Make it sound right, or break immersion!

Make it sound right, or break immersion!

If you close your eyes you can still see the world… through your ears. Not only do you separate the barking dog from the light footsteps of a woman, but you can also place them physically in the space surrounding you at a surprisingly high level of accuracy. The soundscape paints a picture for your brain, with you smack bang in the middle of it all. This feeling of presence is the golden promise of Virtual Reality. But it’s a fragile illusion that can easily be broken.

Localization and Spatialization

With our ears we can localize many sounds with a high degree of resolution from all angles.

The human outer ear, The Pinna collects incoming sound. Together with the head, shoulder and torso it provides filtering cues to our brain about the direction of a sound source. So where localization describes our ability to determine where sound is coming from – spatialization is the process of synthesizing the same cues in order to «trick» your ear to experiencing a localised sound.

Headphones, head tracking, and HRTF filtering tools suddenly give the sound designer a workflow to make convincing spatialized audio that trick your ears into believing audio is localized. Spatial audio is important in immersive experiences because it can enhance the perception of size, space and distance.

It can help orientation and sense of balance and direction. It can expand the storytelling by putting action in audio where the eyes can’t see. If you hear a branch snap behind you, you turn your head to see what’s s there.

Recording and capture of audio for VR and 360° film

In a 360° film production a 360° camera is recording the action from a first person point of view.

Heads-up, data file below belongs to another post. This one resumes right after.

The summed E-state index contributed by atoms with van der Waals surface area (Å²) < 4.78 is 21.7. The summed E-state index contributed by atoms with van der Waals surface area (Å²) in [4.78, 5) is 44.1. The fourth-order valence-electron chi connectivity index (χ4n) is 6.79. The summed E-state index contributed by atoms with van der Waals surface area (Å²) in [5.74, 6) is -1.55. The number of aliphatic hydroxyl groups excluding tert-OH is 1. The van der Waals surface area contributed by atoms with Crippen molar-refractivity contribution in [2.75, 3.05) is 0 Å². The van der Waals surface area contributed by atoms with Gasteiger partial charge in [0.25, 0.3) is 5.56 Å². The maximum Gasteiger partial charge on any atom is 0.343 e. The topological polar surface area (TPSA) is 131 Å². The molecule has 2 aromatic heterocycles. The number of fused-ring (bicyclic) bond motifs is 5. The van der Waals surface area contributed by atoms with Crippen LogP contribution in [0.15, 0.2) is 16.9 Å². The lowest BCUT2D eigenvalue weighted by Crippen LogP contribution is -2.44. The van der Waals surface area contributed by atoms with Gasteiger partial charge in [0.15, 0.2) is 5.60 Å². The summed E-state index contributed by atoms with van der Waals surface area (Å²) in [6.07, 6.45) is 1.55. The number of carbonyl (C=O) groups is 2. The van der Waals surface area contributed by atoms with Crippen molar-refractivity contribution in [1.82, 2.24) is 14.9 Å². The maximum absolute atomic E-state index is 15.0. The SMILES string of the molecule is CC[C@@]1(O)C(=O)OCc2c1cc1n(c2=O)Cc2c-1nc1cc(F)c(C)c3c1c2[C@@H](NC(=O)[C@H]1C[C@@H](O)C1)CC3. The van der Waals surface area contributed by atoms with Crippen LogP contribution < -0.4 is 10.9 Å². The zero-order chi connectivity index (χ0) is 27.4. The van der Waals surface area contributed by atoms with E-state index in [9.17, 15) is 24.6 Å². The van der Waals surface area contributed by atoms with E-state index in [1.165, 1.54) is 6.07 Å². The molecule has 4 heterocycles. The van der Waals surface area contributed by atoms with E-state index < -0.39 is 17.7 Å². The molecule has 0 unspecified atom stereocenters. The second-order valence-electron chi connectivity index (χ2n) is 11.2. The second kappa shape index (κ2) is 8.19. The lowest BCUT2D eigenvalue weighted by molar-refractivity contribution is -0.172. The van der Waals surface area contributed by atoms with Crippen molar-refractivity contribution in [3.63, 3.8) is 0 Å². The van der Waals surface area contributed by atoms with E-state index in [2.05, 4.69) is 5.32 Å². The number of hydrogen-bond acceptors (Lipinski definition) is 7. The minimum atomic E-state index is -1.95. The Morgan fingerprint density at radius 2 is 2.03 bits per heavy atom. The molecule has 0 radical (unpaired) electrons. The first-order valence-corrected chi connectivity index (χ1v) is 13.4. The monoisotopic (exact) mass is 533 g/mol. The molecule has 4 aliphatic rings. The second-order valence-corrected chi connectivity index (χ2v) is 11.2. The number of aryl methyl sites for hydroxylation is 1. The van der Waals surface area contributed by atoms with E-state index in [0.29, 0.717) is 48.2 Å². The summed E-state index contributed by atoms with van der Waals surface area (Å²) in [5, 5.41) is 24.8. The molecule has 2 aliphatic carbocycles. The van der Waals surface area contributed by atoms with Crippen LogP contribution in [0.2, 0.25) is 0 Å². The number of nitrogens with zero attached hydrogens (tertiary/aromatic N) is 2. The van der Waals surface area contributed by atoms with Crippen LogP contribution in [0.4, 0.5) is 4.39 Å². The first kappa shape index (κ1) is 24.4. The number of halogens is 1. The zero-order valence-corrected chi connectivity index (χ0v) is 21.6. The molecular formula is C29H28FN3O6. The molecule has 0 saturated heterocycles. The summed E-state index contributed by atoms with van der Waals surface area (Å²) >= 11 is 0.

It is therefore common, and makes sense, to record audio from that same point of view. Ambisonics is a full-sphere surround technique suited to record and reproduce audio in full 360° surround.

So – thats it then? Stick an ambisonics mic at the camera position and we’re done?
Well – could be. And in some cases that might cover it.

But just as in regular audio production, building the mix with production dialogue, ADR, foley, ambiences, voiceover, music and sound effects makes for a richer and a more detailed experience. And for animation, games and interactive experiences you would of course need to create the world from scratch.

Sound design and post-production

Back in the studio we start the process of how to best support the storytelling with all of the collected audio material available to us. The sound designer would approach this much as he would do for a regular movie or game production. But again we have to take in account the head tracked immersive character of the VR medium, and decide upon how we spatialize…or not. So why not just spatialize everything?

Again you could – but there are few strict rules, and artistic choices to make.

But think of this; how would you react if you followed a localized sound cue only to find out that it had no visual source? In an experience that mimics how we explore environments much like we would in the the real world, we should be precise about what we treat as diagetic (sound with a visible source) and non-diagetic sources – and avoid making non intentional phantom-sources.

Spatialization of a narrators voice would probably cause confusion, unless the narrator is actually present as a person inside the visual scene. So, music is obviously non-diagetic and should be head-locked and not spatialized, right? Maybe – this is the established way to treat it in regular film and games.

But again there are few rules, and maybe with VR it’s time to experiment with this. Maybe head-locked music has the effect of pulling you out of the immersive experience? In «Farlands» Tom Smurdon experiments with quadraphonic mix of the music where the four tracks has fixed directionality. The «north» track is always playing from north regardless if you turn your head. But to avoid the phantom-source issue the distance is always is constant. The listener will never «reach the music».

In Land’s End Todd Baker is doing a blend between a head-locked stereo music track, and spatialized point sources tuned to global musical key – effectively blurring the line between the two.

With VR, we are at the starting point of experimentation, exploring and discovering new storytelling techniques. Audio is a big part of the experience, and when done right it can take the immersive experience to a higher level.

Sølve Huse-Amundsen About the author

Sølve Huse Amundsen is a sound designer. He has more then 15 years of experience recording and producing music and sound for TV, film and interactive experiences.

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